From Seed to Cup

1. Planting 

Coffee seeds are planted in large beds in shaded nurseries. The seedlings are watered frequently and shaded from bright sunlight until they are ready to be permanently planted. Planting often takes place during the rainy season.

2. Harvesting

It takes about 3 to 4 years for the newly planted coffee trees to bear coffee cherries which are deep red when ripe and ready to be harvested.  The crop is picked by hand in a labor-intensive and difficult process. Only the ripe cherries are harvested, and they are picked individually by hand.

Each farmer’s daily harvest is carefully weighed and paid on the merit of his or her work. The day’s harvest is then transported to the processing plant.

3. Drying and sorting

The freshly picked cherries are simply spread out on huge surfaces to dry in the sun. In order to prevent the cherries from spoiling, they are raked and turned throughout the day, then covered at night or during rain to prevent them from getting wet. Depending on the weather, this process might continue for several weeks for each batch of coffee until the moisture content of the cherries drops to 11%. High quality coffees are sorted to remove any defects that may appear.  This is one of the most important and most skilled positions in the process. Sorting is done by hand, removing all of the defective beans from the line of production.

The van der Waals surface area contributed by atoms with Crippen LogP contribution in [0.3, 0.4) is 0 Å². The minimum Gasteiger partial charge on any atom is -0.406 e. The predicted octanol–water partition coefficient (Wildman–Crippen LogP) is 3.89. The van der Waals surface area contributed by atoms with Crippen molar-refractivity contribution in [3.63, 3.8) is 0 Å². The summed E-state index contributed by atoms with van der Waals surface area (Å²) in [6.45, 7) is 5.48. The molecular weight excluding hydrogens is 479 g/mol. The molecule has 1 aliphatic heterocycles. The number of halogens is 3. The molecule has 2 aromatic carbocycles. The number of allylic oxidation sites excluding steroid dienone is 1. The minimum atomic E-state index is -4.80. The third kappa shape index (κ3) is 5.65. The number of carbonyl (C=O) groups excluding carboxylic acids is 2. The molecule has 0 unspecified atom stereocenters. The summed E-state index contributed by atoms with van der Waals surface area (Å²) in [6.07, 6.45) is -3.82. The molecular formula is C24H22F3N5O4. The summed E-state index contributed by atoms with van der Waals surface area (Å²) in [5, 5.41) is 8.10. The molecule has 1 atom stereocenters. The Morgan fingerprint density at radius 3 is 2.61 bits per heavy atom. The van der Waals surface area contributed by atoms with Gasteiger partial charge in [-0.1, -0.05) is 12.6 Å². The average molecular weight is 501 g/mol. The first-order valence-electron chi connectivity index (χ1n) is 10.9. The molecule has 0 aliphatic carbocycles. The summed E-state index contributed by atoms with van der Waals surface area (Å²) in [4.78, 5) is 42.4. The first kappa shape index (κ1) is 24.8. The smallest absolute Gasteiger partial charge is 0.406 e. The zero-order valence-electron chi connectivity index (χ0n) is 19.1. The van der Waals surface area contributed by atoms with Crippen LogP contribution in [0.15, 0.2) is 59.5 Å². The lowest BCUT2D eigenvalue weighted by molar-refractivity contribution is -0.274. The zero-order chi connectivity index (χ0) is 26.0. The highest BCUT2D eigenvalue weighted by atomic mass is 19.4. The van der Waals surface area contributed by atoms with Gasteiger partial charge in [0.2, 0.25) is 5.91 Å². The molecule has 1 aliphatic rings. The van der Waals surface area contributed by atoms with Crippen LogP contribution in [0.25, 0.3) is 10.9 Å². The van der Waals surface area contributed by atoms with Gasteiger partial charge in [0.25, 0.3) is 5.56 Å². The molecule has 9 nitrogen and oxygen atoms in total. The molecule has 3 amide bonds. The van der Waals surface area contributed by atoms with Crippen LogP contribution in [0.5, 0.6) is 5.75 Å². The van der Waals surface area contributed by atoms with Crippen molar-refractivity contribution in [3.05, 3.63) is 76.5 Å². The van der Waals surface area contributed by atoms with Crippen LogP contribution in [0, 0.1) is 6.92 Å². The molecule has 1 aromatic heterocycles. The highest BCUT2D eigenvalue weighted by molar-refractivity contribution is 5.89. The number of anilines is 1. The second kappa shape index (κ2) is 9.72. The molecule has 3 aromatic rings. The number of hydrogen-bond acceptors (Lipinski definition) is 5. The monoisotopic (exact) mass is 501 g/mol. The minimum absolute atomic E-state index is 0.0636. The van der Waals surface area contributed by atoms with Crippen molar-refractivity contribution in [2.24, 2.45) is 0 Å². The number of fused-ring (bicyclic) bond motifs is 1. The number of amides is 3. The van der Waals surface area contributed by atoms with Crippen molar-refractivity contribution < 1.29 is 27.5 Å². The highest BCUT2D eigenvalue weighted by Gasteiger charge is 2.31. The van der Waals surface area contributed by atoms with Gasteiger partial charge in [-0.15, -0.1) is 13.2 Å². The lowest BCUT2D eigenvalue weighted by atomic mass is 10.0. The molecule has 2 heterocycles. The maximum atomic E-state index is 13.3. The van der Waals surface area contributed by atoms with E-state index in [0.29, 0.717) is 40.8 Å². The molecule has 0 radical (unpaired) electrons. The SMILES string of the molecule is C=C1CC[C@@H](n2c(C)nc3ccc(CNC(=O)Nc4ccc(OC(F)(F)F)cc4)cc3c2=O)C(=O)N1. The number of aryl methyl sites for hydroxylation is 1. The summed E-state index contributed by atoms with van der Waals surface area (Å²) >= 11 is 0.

7. Cupping

Coffee experts, called cuppers, test samples from a variety of batches and different beans daily. They analyze the beans for quality and taste, and for the purpose of blending different beans to create different roasts.

8. Roasting the Coffee

Green coffee is turned into brown beans when roasted. Roasting brings out a fragrant oil locked within the bean, producing the flavour and aroma of the coffee we drink. Roasting is generally performed in the importing ountries because freshly roasted beans must reach the consumer as quickly as possible.

9. Grinding

The objective of a proper grind is to get the most flavour in a cup of coffee. How coarse or fine the coffee is ground depends on the brewing method. Grinding is done to a coarseness appropriate for the brewing method that will be used. For example, an espresso machine will require a finer coffee grind than a French press.


Each way of brewing coffee can greatly impact on the flavor of your cup. Part of the fun of coffee is experimenting with different roasts, grinding techniques, and brewing methods to discover the true variety of coffee.